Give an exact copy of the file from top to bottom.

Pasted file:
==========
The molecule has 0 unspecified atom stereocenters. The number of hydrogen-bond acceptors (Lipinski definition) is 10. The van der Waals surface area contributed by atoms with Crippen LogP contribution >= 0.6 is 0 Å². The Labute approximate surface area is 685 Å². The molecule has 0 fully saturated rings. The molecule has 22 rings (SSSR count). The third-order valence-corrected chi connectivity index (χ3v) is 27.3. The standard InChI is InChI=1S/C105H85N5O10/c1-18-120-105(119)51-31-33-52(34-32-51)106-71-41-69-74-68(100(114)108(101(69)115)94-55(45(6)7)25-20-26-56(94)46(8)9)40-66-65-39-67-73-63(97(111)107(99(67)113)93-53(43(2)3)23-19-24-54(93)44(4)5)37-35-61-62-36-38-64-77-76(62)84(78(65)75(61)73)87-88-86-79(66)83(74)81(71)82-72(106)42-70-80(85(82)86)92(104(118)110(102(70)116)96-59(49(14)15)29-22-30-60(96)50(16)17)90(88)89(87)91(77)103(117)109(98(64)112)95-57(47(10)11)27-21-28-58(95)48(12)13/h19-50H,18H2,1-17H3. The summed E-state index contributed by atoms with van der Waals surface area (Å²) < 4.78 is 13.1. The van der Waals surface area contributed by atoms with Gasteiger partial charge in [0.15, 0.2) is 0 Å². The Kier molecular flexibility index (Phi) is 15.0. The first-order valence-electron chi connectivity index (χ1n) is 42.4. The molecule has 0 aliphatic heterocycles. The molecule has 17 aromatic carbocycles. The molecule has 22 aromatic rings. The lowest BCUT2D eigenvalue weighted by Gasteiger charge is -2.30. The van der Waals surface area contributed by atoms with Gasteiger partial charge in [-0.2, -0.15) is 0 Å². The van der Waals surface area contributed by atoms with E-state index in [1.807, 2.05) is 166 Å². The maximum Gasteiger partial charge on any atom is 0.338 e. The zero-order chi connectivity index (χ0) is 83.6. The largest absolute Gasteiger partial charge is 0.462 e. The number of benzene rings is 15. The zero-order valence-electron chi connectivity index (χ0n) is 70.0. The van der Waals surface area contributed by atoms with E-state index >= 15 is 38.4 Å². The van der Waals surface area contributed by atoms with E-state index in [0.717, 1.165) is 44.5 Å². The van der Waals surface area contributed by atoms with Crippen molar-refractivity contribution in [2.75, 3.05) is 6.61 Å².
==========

The molecule has 0 unspecified atom stereocenters. The number of hydrogen-bond acceptors (Lipinski definition) is 10. The van der Waals surface area contributed by atoms with Crippen LogP contribution >= 0.6 is 0 Å². The Labute approximate surface area is 685 Å². The molecule has 0 fully saturated rings. The molecule has 22 rings (SSSR count). The third-order valence-corrected chi connectivity index (χ3v) is 27.3. The standard InChI is InChI=1S/C105H85N5O10/c1-18-120-105(119)51-31-33-52(34-32-51)106-71-41-69-74-68(100(114)108(101(69)115)94-55(45(6)7)25-20-26-56(94)46(8)9)40-66-65-39-67-73-63(97(111)107(99(67)113)93-53(43(2)3)23-19-24-54(93)44(4)5)37-35-61-62-36-38-64-77-76(62)84(78(65)75(61)73)87-88-86-79(66)83(74)81(71)82-72(106)42-70-80(85(82)86)92(104(118)110(102(70)116)96-59(49(14)15)29-22-30-60(96)50(16)17)90(88)89(87)91(77)103(117)109(98(64)112)95-57(47(10)11)27-21-28-58(95)48(12)13/h19-50H,18H2,1-17H3. The summed E-state index contributed by atoms with van der Waals surface area (Å²) < 4.78 is 13.1. The van der Waals surface area contributed by atoms with Gasteiger partial charge in [0.15, 0.2) is 0 Å². The Kier molecular flexibility index (Phi) is 15.0. The first-order valence-electron chi connectivity index (χ1n) is 42.4. The molecule has 0 aliphatic heterocycles. The molecule has 17 aromatic carbocycles. The molecule has 22 aromatic rings. The lowest BCUT2D eigenvalue weighted by Gasteiger charge is -2.30. The van der Waals surface area contributed by atoms with Gasteiger partial charge in [-0.2, -0.15) is 0 Å². The van der Waals surface area contributed by atoms with E-state index in [1.807, 2.05) is 166 Å². The maximum Gasteiger partial charge on any atom is 0.338 e. The zero-order chi connectivity index (χ0) is 83.6. The largest absolute Gasteiger partial charge is 0.462 e. The number of benzene rings is 15. The zero-order valence-electron chi connectivity index (χ0n) is 70.0. The van der Waals surface area contributed by atoms with E-state index >= 15 is 38.4 Å². The van der Waals surface area contributed by atoms with E-state index in [0.717, 1.165) is 44.5 Å². The van der Waals surface area contributed by atoms with Crippen molar-refractivity contribution in [2.75, 3.05) is 6.61 Å².